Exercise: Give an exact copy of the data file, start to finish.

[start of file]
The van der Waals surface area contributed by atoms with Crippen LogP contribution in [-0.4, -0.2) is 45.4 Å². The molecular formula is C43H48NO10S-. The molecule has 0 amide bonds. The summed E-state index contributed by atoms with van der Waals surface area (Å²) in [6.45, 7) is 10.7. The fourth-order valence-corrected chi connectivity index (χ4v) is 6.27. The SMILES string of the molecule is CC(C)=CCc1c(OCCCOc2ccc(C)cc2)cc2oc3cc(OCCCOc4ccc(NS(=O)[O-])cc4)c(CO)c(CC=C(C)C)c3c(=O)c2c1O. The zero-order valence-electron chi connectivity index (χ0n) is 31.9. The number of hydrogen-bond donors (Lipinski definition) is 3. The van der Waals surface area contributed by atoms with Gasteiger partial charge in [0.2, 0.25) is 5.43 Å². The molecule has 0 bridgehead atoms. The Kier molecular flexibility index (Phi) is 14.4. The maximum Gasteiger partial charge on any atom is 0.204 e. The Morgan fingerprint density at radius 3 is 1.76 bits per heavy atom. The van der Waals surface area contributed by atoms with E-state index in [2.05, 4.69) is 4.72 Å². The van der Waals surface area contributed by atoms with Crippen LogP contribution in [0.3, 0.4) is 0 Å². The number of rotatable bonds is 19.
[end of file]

The van der Waals surface area contributed by atoms with Crippen LogP contribution in [-0.4, -0.2) is 45.4 Å². The molecular formula is C43H48NO10S-. The molecule has 0 amide bonds. The summed E-state index contributed by atoms with van der Waals surface area (Å²) in [6.45, 7) is 10.7. The fourth-order valence-corrected chi connectivity index (χ4v) is 6.27. The SMILES string of the molecule is CC(C)=CCc1c(OCCCOc2ccc(C)cc2)cc2oc3cc(OCCCOc4ccc(NS(=O)[O-])cc4)c(CO)c(CC=C(C)C)c3c(=O)c2c1O. The zero-order valence-electron chi connectivity index (χ0n) is 31.9. The number of hydrogen-bond donors (Lipinski definition) is 3. The van der Waals surface area contributed by atoms with Gasteiger partial charge in [0.2, 0.25) is 5.43 Å². The molecule has 0 bridgehead atoms. The Kier molecular flexibility index (Phi) is 14.4. The maximum Gasteiger partial charge on any atom is 0.204 e. The Morgan fingerprint density at radius 3 is 1.76 bits per heavy atom. The van der Waals surface area contributed by atoms with E-state index in [2.05, 4.69) is 4.72 Å². The van der Waals surface area contributed by atoms with Crippen LogP contribution in [0.3, 0.4) is 0 Å². The number of rotatable bonds is 19.